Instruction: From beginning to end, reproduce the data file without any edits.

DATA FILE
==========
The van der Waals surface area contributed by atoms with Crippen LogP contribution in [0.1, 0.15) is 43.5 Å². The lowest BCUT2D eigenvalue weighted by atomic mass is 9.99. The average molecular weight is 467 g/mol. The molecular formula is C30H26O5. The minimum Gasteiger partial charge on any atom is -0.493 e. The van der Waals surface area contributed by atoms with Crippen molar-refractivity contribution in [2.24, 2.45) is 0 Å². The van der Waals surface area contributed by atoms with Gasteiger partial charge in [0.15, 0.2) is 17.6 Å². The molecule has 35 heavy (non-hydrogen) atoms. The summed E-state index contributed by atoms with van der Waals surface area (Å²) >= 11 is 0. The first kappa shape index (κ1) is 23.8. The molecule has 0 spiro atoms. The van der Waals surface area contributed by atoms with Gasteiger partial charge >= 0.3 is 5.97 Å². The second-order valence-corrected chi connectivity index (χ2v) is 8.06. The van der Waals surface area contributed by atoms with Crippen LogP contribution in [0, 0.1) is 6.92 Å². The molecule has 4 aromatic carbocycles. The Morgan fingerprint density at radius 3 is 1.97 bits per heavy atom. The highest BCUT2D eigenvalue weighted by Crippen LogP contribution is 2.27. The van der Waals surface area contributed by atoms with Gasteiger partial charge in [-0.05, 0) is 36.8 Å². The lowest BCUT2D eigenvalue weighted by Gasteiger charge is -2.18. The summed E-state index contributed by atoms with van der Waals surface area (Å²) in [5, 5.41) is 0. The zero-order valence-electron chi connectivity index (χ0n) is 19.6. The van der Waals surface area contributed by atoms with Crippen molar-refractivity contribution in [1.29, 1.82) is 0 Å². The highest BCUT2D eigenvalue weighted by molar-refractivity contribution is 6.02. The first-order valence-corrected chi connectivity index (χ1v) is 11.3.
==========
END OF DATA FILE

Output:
The van der Waals surface area contributed by atoms with Crippen LogP contribution in [0.1, 0.15) is 43.5 Å². The lowest BCUT2D eigenvalue weighted by atomic mass is 9.99. The average molecular weight is 467 g/mol. The molecular formula is C30H26O5. The minimum Gasteiger partial charge on any atom is -0.493 e. The van der Waals surface area contributed by atoms with Crippen molar-refractivity contribution in [2.24, 2.45) is 0 Å². The van der Waals surface area contributed by atoms with Gasteiger partial charge in [0.15, 0.2) is 17.6 Å². The molecule has 35 heavy (non-hydrogen) atoms. The summed E-state index contributed by atoms with van der Waals surface area (Å²) >= 11 is 0. The first kappa shape index (κ1) is 23.8. The molecule has 0 spiro atoms. The van der Waals surface area contributed by atoms with Gasteiger partial charge >= 0.3 is 5.97 Å². The second-order valence-corrected chi connectivity index (χ2v) is 8.06. The van der Waals surface area contributed by atoms with Crippen LogP contribution in [0, 0.1) is 6.92 Å². The molecule has 4 aromatic carbocycles. The Morgan fingerprint density at radius 3 is 1.97 bits per heavy atom. The highest BCUT2D eigenvalue weighted by Crippen LogP contribution is 2.27. The van der Waals surface area contributed by atoms with Gasteiger partial charge in [-0.05, 0) is 36.8 Å². The lowest BCUT2D eigenvalue weighted by Gasteiger charge is -2.18. The summed E-state index contributed by atoms with van der Waals surface area (Å²) in [5, 5.41) is 0. The zero-order valence-electron chi connectivity index (χ0n) is 19.6. The van der Waals surface area contributed by atoms with Crippen molar-refractivity contribution in [1.29, 1.82) is 0 Å². The highest BCUT2D eigenvalue weighted by molar-refractivity contribution is 6.02. The first-order valence-corrected chi connectivity index (χ1v) is 11.3.